This may not be a quick interview so plan to conduct it when you can give the patient your time and attention to the dialogue. The information that is obtained from this interview is important for the health care team to use in planning how to monitor and care for the patient over the course of the hunger strike. The nature of the encounter is the first step in establishing a relationship between the hunger striker and health care staff that is collaborative which will also be more critical over time.

      2.  Assessment of the patient’s physical and mental condition usually includes:

  • Weight and height
  • Vital signs
  • Level of hydration
  • Mental status evaluation
  • Suicide risk assessment
  • Any finding or condition that should be referred to a higher level of care.

      3.  Patient education about the adverse effects of dehydration, starvation and risk for complications. In particular patients should urged to drink fluids in order to maintain hydration, to take precautions against inadvertent injury because of weakness, dizziness, or confusion and when they are ready to resume eating to proceed cautiously. The nurse should also describe what the health care staff will do to monitor the patient while on hunger strike and attempt to solicit their agreement and cooperation. To supplement the information provided by the nurse during this initial encounter, the California Prison Health Care Service (CPHCS) has developed a one page fact sheet that can be given to inmates at the beginning of a hunger strike.

     4. Disposition or initial plan of care. The nurse will schedule the primary care provider (PCP) to review the patient’s chart or see the patient based upon clinical findings. High risk patients need to be seen promptly or at least have their chart reviewed, including the nurse’s findings from the baseline evaluation. Patients who are not high risk should been seen or at least the chart reviewed within 48 hours but not longer than 72 hours after notification. The nurse also refers or schedules the patient to be seen by behavioral or mental health staff. The urgency of the referral is based upon the patient’s condition. Emergent or immediate referrals would include patients who are suicidal or psychotic. Urgent referrals would be anyone already on a mental health caseload. These appointments should take place within the next 72 hours. Routine referrals should be evaluated by mental health before the end of the first week.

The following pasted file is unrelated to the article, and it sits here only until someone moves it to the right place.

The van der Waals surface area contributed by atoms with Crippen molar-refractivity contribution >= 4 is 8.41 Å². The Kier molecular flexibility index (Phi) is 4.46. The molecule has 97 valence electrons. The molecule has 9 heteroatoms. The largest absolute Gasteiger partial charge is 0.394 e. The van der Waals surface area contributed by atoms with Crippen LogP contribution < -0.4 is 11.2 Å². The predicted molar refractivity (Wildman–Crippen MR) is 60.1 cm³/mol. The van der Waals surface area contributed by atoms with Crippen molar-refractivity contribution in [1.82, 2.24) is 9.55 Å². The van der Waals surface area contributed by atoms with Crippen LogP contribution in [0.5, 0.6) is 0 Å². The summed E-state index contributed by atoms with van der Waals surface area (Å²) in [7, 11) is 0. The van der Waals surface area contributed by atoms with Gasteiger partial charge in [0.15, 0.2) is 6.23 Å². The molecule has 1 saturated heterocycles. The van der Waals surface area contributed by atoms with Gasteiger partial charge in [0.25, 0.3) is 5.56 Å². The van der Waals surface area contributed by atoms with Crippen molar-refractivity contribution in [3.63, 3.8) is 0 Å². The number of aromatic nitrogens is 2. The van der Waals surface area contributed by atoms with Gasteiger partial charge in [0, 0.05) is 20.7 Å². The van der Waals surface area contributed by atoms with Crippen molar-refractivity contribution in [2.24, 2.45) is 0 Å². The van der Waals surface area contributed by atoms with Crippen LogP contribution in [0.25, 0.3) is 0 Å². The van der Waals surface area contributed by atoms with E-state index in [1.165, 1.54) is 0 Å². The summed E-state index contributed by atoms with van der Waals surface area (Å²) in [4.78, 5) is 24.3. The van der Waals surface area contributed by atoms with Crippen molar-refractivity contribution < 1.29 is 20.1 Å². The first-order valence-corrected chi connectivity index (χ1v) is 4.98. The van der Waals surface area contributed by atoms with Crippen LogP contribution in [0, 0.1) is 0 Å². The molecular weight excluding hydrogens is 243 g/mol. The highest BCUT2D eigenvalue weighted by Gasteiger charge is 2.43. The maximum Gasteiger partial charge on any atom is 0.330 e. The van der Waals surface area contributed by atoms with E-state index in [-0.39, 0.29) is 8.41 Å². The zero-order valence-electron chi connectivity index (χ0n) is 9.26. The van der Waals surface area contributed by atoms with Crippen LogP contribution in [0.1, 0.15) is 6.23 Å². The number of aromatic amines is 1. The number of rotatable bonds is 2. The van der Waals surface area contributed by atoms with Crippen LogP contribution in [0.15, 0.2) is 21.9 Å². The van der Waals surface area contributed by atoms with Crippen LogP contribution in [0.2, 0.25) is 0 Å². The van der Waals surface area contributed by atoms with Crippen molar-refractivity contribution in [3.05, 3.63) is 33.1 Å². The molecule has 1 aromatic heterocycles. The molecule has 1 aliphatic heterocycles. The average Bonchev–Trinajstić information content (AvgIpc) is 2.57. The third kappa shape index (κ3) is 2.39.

5. Documentation of the baseline evaluation in the patient’s health record. This should always include a narrative progress note of the date and time health services was informed, most recent fluids and nourishment taken, and who was notified. Documentation also includes the findings of the interview and assessment, what was covered in patient education and their understanding, as well as the disposition. The note should list the specifics of all subsequent appointments that were scheduled. A flow sheet may be initiated for serial recording of health status (weight, vital signs, mental status, suicide assessment, hydration etc.).

Ongoing Monitoring: Once the baseline evaluation is completed nurses continue to monitor the inmate’s condition. On a daily basis the nurse checks to make sure that food and fluids have been available, monitors the patient for changes in mental status, collects information about fluid and food intake, solicits the patient’s description of bothersome signs and symptoms, provides advice to increase comfort and maintain hydration. It is also important that the nurse checks to make sure that provider appointments or referrals are taking place as scheduled, to review and act upon provider recommendations and orders.

Periodically, usually three times a week, the nurse collects supplemental information to include weight, mental status, hydration level, medication and treatment compliance. The provider may also have written orders for routine laboratory testing or labs when vital signs are abnormal. The nurse will schedule provider appointments based upon the results of monitoring or at least once a week. Each of these encounters as well as nursing actions should be documented at least in the progress notes. Use of a flow sheet to monitor changes in signs and symptoms can supplement but should not replace the narrative in the progress note.

Many facilities have adopted the use of a multidisciplinary treatment team to manage the ongoing monitoring and care of inmates while on hunger strike. Participants include medical, nursing, mental health and custody staff. It is helpful to also include the chaplain, food service personnel and anyone else who has a positive relationship with the inmate. These teams meet weekly or more often as necessary to share information, develop or revise the treatment plan and to coordinate interventions. Components of the plan should address housing, mental health needs, medical monitoring, legal advice and preparations for court intervention if necessary. Much of the discussion in developing and revising the plan of care will concern resolving the reason for not eating as well as management of medical and mental health status. Nurses should be prepared to think of this as a negotiation that preserves the patient’s health while finding a solution to the inmate’s issue that is realistic and acceptable while incarcerated.